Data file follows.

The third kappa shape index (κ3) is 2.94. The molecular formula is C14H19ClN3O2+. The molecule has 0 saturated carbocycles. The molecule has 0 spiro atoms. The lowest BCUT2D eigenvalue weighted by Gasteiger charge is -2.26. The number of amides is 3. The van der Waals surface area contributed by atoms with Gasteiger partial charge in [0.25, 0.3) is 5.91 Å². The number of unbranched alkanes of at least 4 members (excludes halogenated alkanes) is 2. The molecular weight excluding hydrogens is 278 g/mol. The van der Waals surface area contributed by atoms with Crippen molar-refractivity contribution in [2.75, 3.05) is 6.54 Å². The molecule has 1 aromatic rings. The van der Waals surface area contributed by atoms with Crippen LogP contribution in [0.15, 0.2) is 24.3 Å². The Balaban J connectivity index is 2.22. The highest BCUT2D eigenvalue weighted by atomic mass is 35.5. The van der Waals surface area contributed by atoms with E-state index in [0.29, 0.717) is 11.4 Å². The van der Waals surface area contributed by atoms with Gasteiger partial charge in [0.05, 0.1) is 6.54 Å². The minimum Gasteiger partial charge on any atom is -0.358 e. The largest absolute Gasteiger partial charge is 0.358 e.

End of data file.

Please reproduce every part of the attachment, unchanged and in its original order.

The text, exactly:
The third kappa shape index (κ3) is 2.94. The molecular formula is C14H19ClN3O2+. The molecule has 0 saturated carbocycles. The molecule has 0 spiro atoms. The lowest BCUT2D eigenvalue weighted by Gasteiger charge is -2.26. The number of amides is 3. The van der Waals surface area contributed by atoms with Gasteiger partial charge in [0.25, 0.3) is 5.91 Å². The number of unbranched alkanes of at least 4 members (excludes halogenated alkanes) is 2. The molecular weight excluding hydrogens is 278 g/mol. The van der Waals surface area contributed by atoms with Crippen molar-refractivity contribution in [2.75, 3.05) is 6.54 Å². The molecule has 1 aromatic rings. The van der Waals surface area contributed by atoms with Crippen LogP contribution in [0.15, 0.2) is 24.3 Å². The Balaban J connectivity index is 2.22. The highest BCUT2D eigenvalue weighted by atomic mass is 35.5. The van der Waals surface area contributed by atoms with E-state index in [0.29, 0.717) is 11.4 Å². The van der Waals surface area contributed by atoms with Gasteiger partial charge in [0.05, 0.1) is 6.54 Å². The minimum Gasteiger partial charge on any atom is -0.358 e. The largest absolute Gasteiger partial charge is 0.358 e.